The technical crew at Peninsula Players always amazes me. As we prepared to close our first show, a cowboy tale set in the wide-open spaces of the American West, the shop crews built and painted the scenery and props for “Once a Ponzi Time.”
“Saloon” was set at a railhead in Kansas in 1871, a stop along the railroad built for the sole purpose of loading cattle onto the train to be shipped east, a place destined to become a ghost town after the cattle season.
“Once a Ponzi Time,” a contemporary comedy, takes place inside Harold’s and Judith’s home which includes a living room, entry, bar, stairway to upstairs and many doors. What is a comedy without doors that slam, bang or crash? One also needs doors to make those quick exits and unexpected entrances.
We closed “Saloon” around 6 p.m. Sunday night. By Monday night, a little over 24-hours later, the cast of “Once a Ponzi Time” was walking the set learning where everything is. Our rehearsal hall is smaller than the stage so sometimes furniture is closer together in the rehearsal space than it is on the set.
Doors, walls and stairs are generally not used in rehearsal. A special theatrical tape called spike tape, which comes in assorted colors marks serves as walls on the floor. As I watched a run through of “Once a Ponzi Time” I knew the blue rectangles on the walls were the entryway door, the kitchen door, the closet door, the upstairs door and the basement door.
So once everything on the set is in place the cast spends time getting acquainted with their new world. Stairs and doors now exist. Door knobs have to be tested. The number of steps it takes to get from point A to point B must be timed. In comedy, timing is everything.
Costumes are also new to the actors. As they rehearse the show in their costumes they learn if their shoes slip on the carpet or if the hem of their pants or dress gets caught on a shoe. Or perhaps a cuff link or watch catches on someone else’s lace dress or hair piece. Many things are learned during those few short hours.
After the actors are finished the crew continues to work on the set. They focus on placing accent lighting, such as lamps and sconces, as well as molding, trim and touch-up painting to edges of the walls and doors. The props crew hangs drapes and “dresses” the set with paintings, artwork, vases and other touches to create the world in which Judith and Harold live.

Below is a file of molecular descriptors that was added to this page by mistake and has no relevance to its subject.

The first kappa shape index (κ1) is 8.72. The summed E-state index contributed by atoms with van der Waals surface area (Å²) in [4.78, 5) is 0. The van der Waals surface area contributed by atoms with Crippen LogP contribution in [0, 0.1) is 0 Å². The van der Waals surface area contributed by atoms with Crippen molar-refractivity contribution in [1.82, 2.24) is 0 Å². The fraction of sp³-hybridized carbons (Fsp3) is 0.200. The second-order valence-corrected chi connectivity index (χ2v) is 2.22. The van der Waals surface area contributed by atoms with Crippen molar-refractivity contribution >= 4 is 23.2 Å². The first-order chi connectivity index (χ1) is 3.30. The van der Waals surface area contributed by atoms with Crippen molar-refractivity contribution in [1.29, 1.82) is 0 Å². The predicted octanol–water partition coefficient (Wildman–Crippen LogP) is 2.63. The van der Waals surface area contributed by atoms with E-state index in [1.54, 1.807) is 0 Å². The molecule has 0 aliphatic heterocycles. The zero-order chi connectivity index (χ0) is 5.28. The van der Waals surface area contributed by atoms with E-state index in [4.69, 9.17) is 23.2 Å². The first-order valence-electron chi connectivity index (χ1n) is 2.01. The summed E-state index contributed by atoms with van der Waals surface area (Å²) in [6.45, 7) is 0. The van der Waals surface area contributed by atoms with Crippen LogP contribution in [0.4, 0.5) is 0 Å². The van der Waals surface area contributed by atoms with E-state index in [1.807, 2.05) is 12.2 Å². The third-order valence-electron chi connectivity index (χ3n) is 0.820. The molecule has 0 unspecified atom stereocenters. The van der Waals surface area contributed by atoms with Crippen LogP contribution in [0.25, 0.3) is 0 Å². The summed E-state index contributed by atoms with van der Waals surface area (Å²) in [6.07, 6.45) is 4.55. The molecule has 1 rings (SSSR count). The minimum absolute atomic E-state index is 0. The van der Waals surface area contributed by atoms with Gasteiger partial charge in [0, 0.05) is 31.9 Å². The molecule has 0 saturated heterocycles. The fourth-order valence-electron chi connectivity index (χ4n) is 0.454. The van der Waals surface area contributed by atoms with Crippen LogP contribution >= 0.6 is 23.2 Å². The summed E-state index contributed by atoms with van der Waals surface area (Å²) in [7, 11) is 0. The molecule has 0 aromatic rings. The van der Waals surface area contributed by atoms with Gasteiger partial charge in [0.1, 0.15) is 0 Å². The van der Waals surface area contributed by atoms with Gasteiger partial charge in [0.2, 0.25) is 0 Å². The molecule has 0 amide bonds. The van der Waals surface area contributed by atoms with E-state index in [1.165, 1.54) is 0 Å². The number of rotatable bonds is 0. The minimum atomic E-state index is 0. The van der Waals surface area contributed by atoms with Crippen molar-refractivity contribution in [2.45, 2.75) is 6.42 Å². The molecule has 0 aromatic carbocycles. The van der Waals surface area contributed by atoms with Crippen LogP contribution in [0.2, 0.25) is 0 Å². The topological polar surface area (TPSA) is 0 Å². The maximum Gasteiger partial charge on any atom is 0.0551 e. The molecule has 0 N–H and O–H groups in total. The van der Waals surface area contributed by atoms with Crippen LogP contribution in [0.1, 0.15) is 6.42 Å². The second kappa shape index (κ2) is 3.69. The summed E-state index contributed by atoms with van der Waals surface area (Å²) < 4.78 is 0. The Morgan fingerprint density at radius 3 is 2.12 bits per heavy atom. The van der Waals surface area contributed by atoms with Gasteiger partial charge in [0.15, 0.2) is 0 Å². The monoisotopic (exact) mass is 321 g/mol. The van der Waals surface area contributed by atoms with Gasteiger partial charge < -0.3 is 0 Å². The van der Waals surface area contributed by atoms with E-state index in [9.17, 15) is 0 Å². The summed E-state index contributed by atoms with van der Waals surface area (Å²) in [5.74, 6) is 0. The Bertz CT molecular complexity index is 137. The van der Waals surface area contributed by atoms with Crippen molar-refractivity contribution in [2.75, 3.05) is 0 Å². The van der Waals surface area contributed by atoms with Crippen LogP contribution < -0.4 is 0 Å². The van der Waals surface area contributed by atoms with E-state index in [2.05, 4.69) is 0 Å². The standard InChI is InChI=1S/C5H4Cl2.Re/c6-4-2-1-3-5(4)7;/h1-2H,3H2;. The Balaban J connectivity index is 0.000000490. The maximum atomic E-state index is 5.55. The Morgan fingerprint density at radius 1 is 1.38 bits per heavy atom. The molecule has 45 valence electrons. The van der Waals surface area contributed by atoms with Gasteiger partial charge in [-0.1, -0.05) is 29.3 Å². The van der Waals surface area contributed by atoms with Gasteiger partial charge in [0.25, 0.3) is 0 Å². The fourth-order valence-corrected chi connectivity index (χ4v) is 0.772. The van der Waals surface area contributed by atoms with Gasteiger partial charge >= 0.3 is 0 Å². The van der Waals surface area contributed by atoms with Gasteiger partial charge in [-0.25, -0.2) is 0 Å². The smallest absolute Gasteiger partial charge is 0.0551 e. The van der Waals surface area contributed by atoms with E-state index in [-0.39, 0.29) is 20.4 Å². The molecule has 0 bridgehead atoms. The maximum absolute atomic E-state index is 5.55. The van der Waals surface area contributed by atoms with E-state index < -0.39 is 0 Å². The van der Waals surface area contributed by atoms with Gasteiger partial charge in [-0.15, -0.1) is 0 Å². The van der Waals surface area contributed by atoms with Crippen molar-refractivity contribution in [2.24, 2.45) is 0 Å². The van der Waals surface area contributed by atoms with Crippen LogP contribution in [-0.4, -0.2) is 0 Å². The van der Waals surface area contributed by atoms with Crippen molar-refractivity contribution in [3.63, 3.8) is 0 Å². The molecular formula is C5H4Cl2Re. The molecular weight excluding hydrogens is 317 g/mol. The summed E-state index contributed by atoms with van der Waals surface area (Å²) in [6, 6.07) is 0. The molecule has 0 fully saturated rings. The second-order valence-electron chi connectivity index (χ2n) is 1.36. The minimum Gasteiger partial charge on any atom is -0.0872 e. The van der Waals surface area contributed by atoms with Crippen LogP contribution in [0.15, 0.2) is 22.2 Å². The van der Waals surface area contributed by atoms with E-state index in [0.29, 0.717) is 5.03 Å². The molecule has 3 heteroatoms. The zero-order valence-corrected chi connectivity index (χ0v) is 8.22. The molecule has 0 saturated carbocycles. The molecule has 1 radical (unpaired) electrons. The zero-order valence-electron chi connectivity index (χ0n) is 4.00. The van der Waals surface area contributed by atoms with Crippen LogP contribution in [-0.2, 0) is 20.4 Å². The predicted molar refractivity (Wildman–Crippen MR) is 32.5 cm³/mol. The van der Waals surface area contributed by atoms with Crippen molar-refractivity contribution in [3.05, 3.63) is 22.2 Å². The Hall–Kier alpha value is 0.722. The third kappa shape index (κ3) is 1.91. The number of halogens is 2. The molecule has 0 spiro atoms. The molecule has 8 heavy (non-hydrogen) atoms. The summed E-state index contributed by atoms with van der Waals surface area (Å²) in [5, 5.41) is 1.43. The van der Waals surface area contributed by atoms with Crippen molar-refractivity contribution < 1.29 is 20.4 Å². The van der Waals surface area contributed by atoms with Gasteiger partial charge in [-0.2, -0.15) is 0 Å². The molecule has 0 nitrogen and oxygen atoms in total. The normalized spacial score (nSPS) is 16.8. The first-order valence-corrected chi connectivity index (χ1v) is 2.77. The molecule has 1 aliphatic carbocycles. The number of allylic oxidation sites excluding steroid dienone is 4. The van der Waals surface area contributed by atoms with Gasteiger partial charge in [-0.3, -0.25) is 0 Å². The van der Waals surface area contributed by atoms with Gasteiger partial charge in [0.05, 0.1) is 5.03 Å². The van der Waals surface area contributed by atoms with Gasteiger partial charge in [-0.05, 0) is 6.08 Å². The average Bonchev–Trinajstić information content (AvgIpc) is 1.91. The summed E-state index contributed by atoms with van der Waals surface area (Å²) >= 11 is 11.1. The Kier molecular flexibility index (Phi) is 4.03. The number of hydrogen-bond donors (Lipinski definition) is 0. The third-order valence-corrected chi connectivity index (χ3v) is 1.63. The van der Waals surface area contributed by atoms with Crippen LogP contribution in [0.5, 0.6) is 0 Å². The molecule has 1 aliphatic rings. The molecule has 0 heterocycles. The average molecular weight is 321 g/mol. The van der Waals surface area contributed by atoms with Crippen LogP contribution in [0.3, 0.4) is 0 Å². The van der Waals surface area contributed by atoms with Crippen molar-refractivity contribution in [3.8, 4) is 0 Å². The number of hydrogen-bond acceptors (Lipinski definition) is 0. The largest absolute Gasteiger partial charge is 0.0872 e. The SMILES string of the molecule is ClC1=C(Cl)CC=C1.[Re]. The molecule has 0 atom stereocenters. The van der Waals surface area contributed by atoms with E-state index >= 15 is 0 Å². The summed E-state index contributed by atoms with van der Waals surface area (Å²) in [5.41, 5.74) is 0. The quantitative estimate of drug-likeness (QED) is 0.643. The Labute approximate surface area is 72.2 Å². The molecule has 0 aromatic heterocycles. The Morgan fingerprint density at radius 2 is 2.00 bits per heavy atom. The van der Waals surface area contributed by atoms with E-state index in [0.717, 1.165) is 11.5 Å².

What also amazes me are the time management skills our technical director and production coordinator employ. While they were building “Once a Ponzi Time” they were also starting to work on elements for “Sunday in the Park with George.” Not only were they cleaning steel to be welded into scenery, but scenic painter Christine Bolles and former intern Eileen Rozycki, who spent two weeks painting the backdrop of “Saloon,” have also started working on bits and pieces of the set. The monkey, dogs and some people of George Seurat’s infamous painting “A Sunday Afternoon on the Island of La Grande Jatte” have sprung to life by her deft use of a paintbrush.
Our technical crew brings many worlds to the Players stage throughout the season. This week we said good bye to the open plains of Kansas, hello to a home interior and began work on a park in the late 1800s France and studio of an artist.
If one of these worlds intrigues you, join us for a performance, a Sunday backstage tour or a free Saturday Seminar. Visit our new website www.peninsulaplayers.com, which hosts not only preview videos of our shows but lists our seminar topics and have a variety of other information.
Phone the helpful Box Office staff at 920-868-3287 to reserve a spot for a tour or the seminar. The staff can also answer questions you may have about forthcoming productions. I look forward to seeing you by the bay, where the sun sets, the curtain rises and the stars shine.
Audra Baakari Boyle is the Peninsula Players Business Manager, celebrating her 19th season by the bay.